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Biocatalysts for the pharmaceutical industry created by structure-guided directed evolution of stereoselective enzymes

MPG-Autoren

Li,  Guangyue
Fachbereich Chemie, Philipps-Universität;
Research Department Reetz, Max-Planck-Institut für Kohlenforschung, Max Planck Society;

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Wang,  Jianbo
Fachbereich Chemie, Philipps-Universität;
Research Department Reetz, Max-Planck-Institut für Kohlenforschung, Max Planck Society;

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Reetz,  Manfred T.
Fachbereich Chemie, Philipps-Universität;
Research Department Reetz, Max-Planck-Institut für Kohlenforschung, Max Planck Society;

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Zitation

Li, G., Wang, J., & Reetz, M. T. (2018). Biocatalysts for the pharmaceutical industry created by structure-guided directed evolution of stereoselective enzymes. Bioorganic & Medicinal Chemistry, 26(7), 1241-1251. doi:10.1016/j.bmc.2017.05.021.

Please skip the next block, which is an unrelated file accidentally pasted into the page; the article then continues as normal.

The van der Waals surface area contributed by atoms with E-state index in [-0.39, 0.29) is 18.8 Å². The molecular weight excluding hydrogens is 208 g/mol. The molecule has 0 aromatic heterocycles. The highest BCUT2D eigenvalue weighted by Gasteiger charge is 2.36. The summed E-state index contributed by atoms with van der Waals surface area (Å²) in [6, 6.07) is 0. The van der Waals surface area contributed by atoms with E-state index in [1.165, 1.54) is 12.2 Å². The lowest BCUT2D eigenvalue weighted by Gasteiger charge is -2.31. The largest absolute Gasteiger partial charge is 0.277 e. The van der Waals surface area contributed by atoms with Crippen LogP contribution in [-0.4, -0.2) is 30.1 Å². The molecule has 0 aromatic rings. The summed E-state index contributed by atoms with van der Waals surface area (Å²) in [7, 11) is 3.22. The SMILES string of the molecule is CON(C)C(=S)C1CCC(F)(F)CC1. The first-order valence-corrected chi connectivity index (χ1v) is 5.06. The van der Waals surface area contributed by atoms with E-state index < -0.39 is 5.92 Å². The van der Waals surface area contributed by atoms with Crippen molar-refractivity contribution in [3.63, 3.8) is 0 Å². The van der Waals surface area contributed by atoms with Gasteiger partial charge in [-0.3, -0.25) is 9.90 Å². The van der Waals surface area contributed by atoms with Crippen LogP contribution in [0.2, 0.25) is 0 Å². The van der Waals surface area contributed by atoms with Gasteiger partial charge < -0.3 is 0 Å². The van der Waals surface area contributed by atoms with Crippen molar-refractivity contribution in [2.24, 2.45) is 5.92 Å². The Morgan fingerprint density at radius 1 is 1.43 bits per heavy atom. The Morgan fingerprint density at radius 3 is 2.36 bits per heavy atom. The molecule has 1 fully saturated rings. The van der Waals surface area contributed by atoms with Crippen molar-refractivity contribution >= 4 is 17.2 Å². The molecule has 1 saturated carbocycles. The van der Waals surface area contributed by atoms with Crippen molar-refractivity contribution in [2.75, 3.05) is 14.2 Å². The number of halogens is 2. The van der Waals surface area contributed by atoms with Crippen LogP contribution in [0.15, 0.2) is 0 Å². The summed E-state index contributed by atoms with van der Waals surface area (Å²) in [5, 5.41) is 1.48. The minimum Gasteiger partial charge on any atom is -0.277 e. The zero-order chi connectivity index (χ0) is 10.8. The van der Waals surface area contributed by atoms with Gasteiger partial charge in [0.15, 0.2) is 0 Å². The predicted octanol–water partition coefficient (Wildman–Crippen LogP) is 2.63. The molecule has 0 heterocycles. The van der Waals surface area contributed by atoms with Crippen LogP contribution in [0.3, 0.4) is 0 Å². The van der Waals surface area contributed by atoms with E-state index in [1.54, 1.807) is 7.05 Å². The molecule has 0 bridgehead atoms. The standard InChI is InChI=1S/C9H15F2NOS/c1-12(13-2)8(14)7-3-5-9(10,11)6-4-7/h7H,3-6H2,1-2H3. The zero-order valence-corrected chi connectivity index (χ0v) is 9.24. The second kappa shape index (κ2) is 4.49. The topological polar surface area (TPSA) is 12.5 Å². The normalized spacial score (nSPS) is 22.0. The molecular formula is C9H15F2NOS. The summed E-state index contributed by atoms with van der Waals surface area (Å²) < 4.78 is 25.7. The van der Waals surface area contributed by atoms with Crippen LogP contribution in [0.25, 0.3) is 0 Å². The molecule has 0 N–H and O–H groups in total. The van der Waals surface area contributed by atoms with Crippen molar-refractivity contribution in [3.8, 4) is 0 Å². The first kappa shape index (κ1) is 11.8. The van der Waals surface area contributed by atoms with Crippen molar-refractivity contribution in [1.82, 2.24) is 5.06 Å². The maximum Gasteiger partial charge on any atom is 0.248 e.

Zitierlink: http://hdl.handle.net/21.11116/0000-0001-49CE-6
Zusammenfassung
Enzymes have been used for a long time as catalysts in the asymmetric synthesis of chiral intermediates needed in the production of therapeutic drugs. However, this alternative to man-made catalysts has suffered traditionally from distinct limitations, namely the often observed wrong or insufficient enantio- and/or regioselectivity, low activity, narrow substrate range, and insufficient thermostability. With the advent of directed evolution, these problems can be generally solved. The challenge is to develop and apply the most efficient mutagenesis methods which lead to highest-quality mutant libraries requiring minimal screening. Structure-guided saturation mutagenesis and its iterative form have emerged as the method of choice for evolving stereo- and regioselective mutant enzymes needed in the asymmetric synthesis of chiral intermediates. The number of (industrial) applications in the preparation of chiral pharmaceuticals is rapidly increasing. This review features and analyzes typical case studies.